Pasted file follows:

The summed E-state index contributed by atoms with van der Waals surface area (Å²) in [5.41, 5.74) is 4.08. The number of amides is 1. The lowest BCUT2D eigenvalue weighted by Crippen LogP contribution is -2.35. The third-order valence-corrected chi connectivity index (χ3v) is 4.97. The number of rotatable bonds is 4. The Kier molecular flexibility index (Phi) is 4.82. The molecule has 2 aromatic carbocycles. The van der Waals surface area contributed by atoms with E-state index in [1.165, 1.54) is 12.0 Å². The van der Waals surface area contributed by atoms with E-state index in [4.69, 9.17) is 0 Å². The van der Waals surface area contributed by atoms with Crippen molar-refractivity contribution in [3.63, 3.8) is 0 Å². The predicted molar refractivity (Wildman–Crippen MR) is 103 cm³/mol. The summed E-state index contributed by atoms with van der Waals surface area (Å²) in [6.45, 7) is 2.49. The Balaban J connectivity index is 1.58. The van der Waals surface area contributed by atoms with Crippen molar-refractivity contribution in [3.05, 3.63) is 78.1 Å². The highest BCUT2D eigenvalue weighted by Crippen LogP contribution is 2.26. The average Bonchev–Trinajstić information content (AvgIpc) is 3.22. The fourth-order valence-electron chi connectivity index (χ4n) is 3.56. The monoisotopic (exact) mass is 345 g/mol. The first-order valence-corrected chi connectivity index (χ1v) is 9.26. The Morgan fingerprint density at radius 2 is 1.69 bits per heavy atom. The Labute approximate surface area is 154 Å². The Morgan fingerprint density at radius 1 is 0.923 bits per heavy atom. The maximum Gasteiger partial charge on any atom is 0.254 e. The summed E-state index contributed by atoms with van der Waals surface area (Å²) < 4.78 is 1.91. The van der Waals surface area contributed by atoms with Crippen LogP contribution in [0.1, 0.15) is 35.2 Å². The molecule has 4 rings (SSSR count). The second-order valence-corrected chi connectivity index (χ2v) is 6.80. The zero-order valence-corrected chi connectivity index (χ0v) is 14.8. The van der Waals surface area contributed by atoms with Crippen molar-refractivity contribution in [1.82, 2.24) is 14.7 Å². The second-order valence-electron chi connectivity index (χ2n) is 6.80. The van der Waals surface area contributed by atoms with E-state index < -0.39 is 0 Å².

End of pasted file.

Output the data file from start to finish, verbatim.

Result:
The summed E-state index contributed by atoms with van der Waals surface area (Å²) in [5.41, 5.74) is 4.08. The number of amides is 1. The lowest BCUT2D eigenvalue weighted by Crippen LogP contribution is -2.35. The third-order valence-corrected chi connectivity index (χ3v) is 4.97. The number of rotatable bonds is 4. The Kier molecular flexibility index (Phi) is 4.82. The molecule has 2 aromatic carbocycles. The van der Waals surface area contributed by atoms with E-state index in [1.165, 1.54) is 12.0 Å². The van der Waals surface area contributed by atoms with E-state index in [4.69, 9.17) is 0 Å². The van der Waals surface area contributed by atoms with Crippen molar-refractivity contribution in [3.63, 3.8) is 0 Å². The predicted molar refractivity (Wildman–Crippen MR) is 103 cm³/mol. The summed E-state index contributed by atoms with van der Waals surface area (Å²) in [6.45, 7) is 2.49. The Balaban J connectivity index is 1.58. The van der Waals surface area contributed by atoms with Crippen molar-refractivity contribution in [3.05, 3.63) is 78.1 Å². The highest BCUT2D eigenvalue weighted by Crippen LogP contribution is 2.26. The average Bonchev–Trinajstić information content (AvgIpc) is 3.22. The fourth-order valence-electron chi connectivity index (χ4n) is 3.56. The monoisotopic (exact) mass is 345 g/mol. The first-order valence-corrected chi connectivity index (χ1v) is 9.26. The Morgan fingerprint density at radius 2 is 1.69 bits per heavy atom. The Labute approximate surface area is 154 Å². The Morgan fingerprint density at radius 1 is 0.923 bits per heavy atom. The maximum Gasteiger partial charge on any atom is 0.254 e. The summed E-state index contributed by atoms with van der Waals surface area (Å²) < 4.78 is 1.91. The van der Waals surface area contributed by atoms with Crippen LogP contribution in [0.1, 0.15) is 35.2 Å². The molecule has 4 rings (SSSR count). The second-order valence-corrected chi connectivity index (χ2v) is 6.80. The zero-order valence-corrected chi connectivity index (χ0v) is 14.8. The van der Waals surface area contributed by atoms with Crippen molar-refractivity contribution in [1.82, 2.24) is 14.7 Å². The second-order valence-electron chi connectivity index (χ2n) is 6.80. The van der Waals surface area contributed by atoms with E-state index < -0.39 is 0 Å².